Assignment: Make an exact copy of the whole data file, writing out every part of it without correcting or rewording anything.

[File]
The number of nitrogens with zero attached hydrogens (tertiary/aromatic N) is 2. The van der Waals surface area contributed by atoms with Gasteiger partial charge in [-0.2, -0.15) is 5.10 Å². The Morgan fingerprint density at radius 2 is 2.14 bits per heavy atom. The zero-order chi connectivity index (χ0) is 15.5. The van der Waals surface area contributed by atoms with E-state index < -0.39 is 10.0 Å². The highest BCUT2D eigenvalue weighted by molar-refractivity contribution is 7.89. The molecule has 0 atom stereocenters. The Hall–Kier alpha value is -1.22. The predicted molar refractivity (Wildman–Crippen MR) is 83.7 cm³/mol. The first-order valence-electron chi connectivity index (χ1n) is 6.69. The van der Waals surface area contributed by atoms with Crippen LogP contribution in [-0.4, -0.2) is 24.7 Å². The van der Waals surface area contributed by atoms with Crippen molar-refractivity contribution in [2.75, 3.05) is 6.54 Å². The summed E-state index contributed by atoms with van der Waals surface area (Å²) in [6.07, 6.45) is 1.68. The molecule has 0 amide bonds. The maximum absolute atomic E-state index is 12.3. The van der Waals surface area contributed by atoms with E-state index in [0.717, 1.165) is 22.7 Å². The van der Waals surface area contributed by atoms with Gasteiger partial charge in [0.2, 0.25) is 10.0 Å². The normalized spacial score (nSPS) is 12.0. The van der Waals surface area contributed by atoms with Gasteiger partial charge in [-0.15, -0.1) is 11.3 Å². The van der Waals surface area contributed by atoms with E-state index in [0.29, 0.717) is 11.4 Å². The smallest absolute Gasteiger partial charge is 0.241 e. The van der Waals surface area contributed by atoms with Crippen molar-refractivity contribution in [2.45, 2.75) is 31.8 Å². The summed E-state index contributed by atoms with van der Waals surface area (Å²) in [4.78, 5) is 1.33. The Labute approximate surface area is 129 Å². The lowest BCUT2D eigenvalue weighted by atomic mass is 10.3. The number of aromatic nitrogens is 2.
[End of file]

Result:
The number of nitrogens with zero attached hydrogens (tertiary/aromatic N) is 2. The van der Waals surface area contributed by atoms with Gasteiger partial charge in [-0.2, -0.15) is 5.10 Å². The Morgan fingerprint density at radius 2 is 2.14 bits per heavy atom. The zero-order chi connectivity index (χ0) is 15.5. The van der Waals surface area contributed by atoms with E-state index < -0.39 is 10.0 Å². The highest BCUT2D eigenvalue weighted by molar-refractivity contribution is 7.89. The molecule has 0 atom stereocenters. The Hall–Kier alpha value is -1.22. The predicted molar refractivity (Wildman–Crippen MR) is 83.7 cm³/mol. The first-order valence-electron chi connectivity index (χ1n) is 6.69. The van der Waals surface area contributed by atoms with Crippen LogP contribution in [-0.4, -0.2) is 24.7 Å². The van der Waals surface area contributed by atoms with Crippen molar-refractivity contribution in [2.75, 3.05) is 6.54 Å². The summed E-state index contributed by atoms with van der Waals surface area (Å²) in [6.07, 6.45) is 1.68. The molecule has 0 amide bonds. The maximum absolute atomic E-state index is 12.3. The van der Waals surface area contributed by atoms with E-state index in [0.717, 1.165) is 22.7 Å². The van der Waals surface area contributed by atoms with Gasteiger partial charge in [0.2, 0.25) is 10.0 Å². The normalized spacial score (nSPS) is 12.0. The van der Waals surface area contributed by atoms with Gasteiger partial charge in [-0.15, -0.1) is 11.3 Å². The van der Waals surface area contributed by atoms with E-state index in [0.29, 0.717) is 11.4 Å². The smallest absolute Gasteiger partial charge is 0.241 e. The van der Waals surface area contributed by atoms with Crippen molar-refractivity contribution in [2.45, 2.75) is 31.8 Å². The summed E-state index contributed by atoms with van der Waals surface area (Å²) in [4.78, 5) is 1.33. The Labute approximate surface area is 129 Å². The lowest BCUT2D eigenvalue weighted by atomic mass is 10.3. The number of aromatic nitrogens is 2.